by Max Barry

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Region: Greater Middle East


Новините - Софийска информационна агенция
10 май 2020 г.


The Ministry of Defence and a conglomeration of Bulgarian defence companies signed an agreement today for the modernisation of reserve military equipment, to be brought back into regular service following recent legislative changes. The government identified the poor state of the Armed Forces a key and pressing issue facing the nation in an address a few weeks ago, and has been a priority of President Vasilev since winning the election in 2019. In a storage unit in Montana, mass amounts of equipment left from the rapid decline of the Bulgarian Armed Forces in the 1990s and early 2000s sits unused, and it has been deemed more economically and budgetarily appropriate to seek to refurbish, modernise and extend the lifespan of this equipment, rather than seek newer, more expensive equipment. A reason given by the Chief-of-Staff General Varbakov was that more senior members of the Armed Forces are also familiar with the equipment, and that modernising would not require a new training span for recruits, thus cutting costs down to a minimum. In reaction to this, the MoD will be assessing former military installations with the interest of rebuilding and reinstating these centres for use by the newly expanding military. The list of facilities has not been made public, though rumours suggest that 3 airbases will be reopened and 2 army camps along the borders with Serbia and Turkey will be reinstated.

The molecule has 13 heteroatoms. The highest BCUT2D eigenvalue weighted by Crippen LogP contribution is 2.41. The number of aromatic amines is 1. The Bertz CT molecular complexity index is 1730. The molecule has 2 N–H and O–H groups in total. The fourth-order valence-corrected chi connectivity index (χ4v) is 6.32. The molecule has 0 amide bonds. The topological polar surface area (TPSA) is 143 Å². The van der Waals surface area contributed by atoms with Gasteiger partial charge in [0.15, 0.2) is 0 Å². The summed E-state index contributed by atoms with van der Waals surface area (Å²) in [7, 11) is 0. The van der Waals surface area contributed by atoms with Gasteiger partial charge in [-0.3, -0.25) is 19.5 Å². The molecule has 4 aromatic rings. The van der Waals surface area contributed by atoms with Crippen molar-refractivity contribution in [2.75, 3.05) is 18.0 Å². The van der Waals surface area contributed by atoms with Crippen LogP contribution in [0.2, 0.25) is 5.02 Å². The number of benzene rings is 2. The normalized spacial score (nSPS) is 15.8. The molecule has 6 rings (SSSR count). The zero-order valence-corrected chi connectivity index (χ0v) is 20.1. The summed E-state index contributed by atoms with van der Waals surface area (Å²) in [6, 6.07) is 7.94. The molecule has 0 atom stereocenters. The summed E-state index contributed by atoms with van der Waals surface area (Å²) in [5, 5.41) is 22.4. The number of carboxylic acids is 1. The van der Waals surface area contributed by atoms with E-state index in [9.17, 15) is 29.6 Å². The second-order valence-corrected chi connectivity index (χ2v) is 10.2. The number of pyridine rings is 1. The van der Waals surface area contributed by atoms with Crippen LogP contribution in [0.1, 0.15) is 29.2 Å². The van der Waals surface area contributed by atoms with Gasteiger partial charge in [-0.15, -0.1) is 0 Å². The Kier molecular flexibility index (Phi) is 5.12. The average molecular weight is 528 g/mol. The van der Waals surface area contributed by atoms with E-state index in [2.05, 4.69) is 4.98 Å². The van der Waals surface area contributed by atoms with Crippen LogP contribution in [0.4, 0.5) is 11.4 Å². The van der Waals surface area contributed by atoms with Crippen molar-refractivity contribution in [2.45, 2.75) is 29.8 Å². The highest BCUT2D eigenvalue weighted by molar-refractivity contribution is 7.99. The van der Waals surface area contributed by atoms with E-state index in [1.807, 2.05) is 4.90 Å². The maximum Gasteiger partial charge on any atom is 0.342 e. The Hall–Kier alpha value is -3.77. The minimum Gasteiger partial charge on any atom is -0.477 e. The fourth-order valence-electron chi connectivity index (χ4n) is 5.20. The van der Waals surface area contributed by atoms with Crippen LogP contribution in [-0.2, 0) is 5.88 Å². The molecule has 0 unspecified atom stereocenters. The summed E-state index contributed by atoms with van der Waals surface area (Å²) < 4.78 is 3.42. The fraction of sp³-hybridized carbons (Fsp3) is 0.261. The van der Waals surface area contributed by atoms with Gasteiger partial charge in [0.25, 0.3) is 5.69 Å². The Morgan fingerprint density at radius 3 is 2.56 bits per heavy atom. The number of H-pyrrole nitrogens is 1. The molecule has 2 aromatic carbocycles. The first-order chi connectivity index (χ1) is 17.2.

Following months of work, BulgarAtom has confirmed the completion of the Kozludoy and Belene NPP in the north of the country. Combined, they are expected to cover over 60% of national electrical consumption, and have been hailed as a landmark achievement for the nation in the 21st century. President Vasilev, accompanied by supervising directors of the plants, toured the complexes today, where the President commented that the plants "showed the great potential of Bulgarian engineering and science, and will lead the way forward for our nation". The plants, funded in part by the European Union, will become the primary source of energy for the nation, and have now made the Maritsa-Iztok plants largely obsolete. It is unclear what will happen to the large coal-fired complex, though rumours of it's demolition or even conversion to a nuclear power station have been circulating upper levels of the Bulgarian body politic. To complement this, Bulgarian mining companies have restarted uranium mining in Sozopol, with the intention of providing a fresh supply of fuel for the plants. The government when asked about the supplies of uranium already being kept in storage around Sofia, commented that "they will be put to good use, and will remain in Bulgaria despite foreign interest". The plants are expected to become operational within the next few weeks.


Following one of biggest disasters for Bulgarian-Russian relations recently, the population has become divided over the issue, and the topic has become a large point of controversy across the nation. At the Victory Day celebrations in Sofia, many were seen to be waving Russian and Soviet flags, indicating that the national mood is still one of Russophilia, particularly amongst the older generations. Despite support for the European Union remaining high, attitudes towards the West as the principle ally for Bulgaria are and have been low since the fall of Communism in 1989. This is furthered by the government, as many members of the more senior institutions and organs have expressed pro-Russian sentiment, and have consistently identified these sentiments even during their time in power. Bulgaria remains a nation divided between the new world and the old, and many are still unsure of which way to turn.

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